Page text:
Sell v. U.S.

Involuntary Medication to Restore Trial Competency - A Workable Standard?

Joan B. Gerbasi, Charles L Scott

Research output: Contribution to journalArticle

6 Citations (Scopus)

Abstract

Competency to Stand Trial (CST) evaluations are common in the U.S. criminal justice system. Of those defendants found Incompetent to Stand Trial (IST), psychotic disorders are the most common diagnoses, and active psychotic symptoms are strongly correlated with impairments in trial-related abilities. If a defendant is rendered IST because of psychosis, restoration will be unlikely without antipsychotic medication. Last term, in Sell v. U.S., the U.S. Supreme Court dealt with medication refusal in the context of competency restoration. The Court held that involuntary medication, under certain circumstances, is appropriate. This article includes a review of earlier relevant legal decisions and an analysis and discussion of the Sell decision.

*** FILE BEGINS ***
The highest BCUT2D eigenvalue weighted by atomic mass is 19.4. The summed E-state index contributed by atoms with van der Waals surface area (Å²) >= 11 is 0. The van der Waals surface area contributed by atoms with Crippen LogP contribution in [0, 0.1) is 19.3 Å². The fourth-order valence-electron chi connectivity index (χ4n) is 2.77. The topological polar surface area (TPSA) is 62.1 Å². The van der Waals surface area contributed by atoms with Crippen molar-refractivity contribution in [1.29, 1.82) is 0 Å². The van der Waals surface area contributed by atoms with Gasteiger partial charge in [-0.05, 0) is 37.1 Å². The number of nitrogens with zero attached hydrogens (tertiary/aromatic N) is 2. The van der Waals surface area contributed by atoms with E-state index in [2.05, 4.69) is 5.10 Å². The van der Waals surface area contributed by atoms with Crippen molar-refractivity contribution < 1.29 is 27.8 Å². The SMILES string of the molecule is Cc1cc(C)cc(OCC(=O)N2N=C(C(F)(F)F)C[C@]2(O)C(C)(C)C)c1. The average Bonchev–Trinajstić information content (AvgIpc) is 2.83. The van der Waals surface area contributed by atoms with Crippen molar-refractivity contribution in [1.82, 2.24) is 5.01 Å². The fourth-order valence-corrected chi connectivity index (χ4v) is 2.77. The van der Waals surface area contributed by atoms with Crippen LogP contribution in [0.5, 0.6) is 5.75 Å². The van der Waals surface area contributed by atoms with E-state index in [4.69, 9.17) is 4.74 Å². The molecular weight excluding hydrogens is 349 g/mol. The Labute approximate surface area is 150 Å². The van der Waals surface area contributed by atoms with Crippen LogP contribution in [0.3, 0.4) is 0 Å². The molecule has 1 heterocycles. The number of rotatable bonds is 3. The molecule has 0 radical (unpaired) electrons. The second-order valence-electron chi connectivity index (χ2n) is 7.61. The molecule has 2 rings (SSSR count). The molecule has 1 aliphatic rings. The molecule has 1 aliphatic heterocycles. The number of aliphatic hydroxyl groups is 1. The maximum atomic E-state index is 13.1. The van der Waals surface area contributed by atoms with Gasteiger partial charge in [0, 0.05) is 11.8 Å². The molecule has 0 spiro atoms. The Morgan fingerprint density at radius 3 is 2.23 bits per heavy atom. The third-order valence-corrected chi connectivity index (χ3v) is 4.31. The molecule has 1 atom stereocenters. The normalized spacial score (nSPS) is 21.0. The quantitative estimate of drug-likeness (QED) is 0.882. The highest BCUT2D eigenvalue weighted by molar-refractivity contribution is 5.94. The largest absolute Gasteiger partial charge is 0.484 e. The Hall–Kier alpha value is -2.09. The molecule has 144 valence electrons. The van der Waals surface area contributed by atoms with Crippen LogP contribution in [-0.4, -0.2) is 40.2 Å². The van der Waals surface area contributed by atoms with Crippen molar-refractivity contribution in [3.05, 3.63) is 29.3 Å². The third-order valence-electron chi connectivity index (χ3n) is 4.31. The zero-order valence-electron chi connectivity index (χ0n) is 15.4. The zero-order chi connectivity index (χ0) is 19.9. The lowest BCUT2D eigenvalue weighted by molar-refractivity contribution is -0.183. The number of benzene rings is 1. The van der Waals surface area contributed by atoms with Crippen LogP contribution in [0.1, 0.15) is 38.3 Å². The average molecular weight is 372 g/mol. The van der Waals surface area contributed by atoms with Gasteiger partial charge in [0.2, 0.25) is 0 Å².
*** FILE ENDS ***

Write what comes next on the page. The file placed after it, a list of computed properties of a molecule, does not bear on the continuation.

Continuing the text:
Original languageEnglish (US)
Pages (from-to)83-90
Number of pages8
JournalJournal of the American Academy of Psychiatry and the Law
Volume32
Issue number1
StatePublished - 2004

Fingerprint

Psychotic Disorders
medication
Criminal Law
Aptitude
Decision Support Techniques
restoration
Antipsychotic Agents
psychosis
Supreme Court
justice
ability
evaluation

ASJC Scopus subject areas

  • Law
  • Psychiatry and Mental health

Cite this

Sell v. U.S. Involuntary Medication to Restore Trial Competency - A Workable Standard? / Gerbasi, Joan B.; Scott, Charles L.

In: Journal of the American Academy of Psychiatry and the Law, Vol. 32, No. 1, 2004, p. 83-90.

Research output: Contribution to journalArticle

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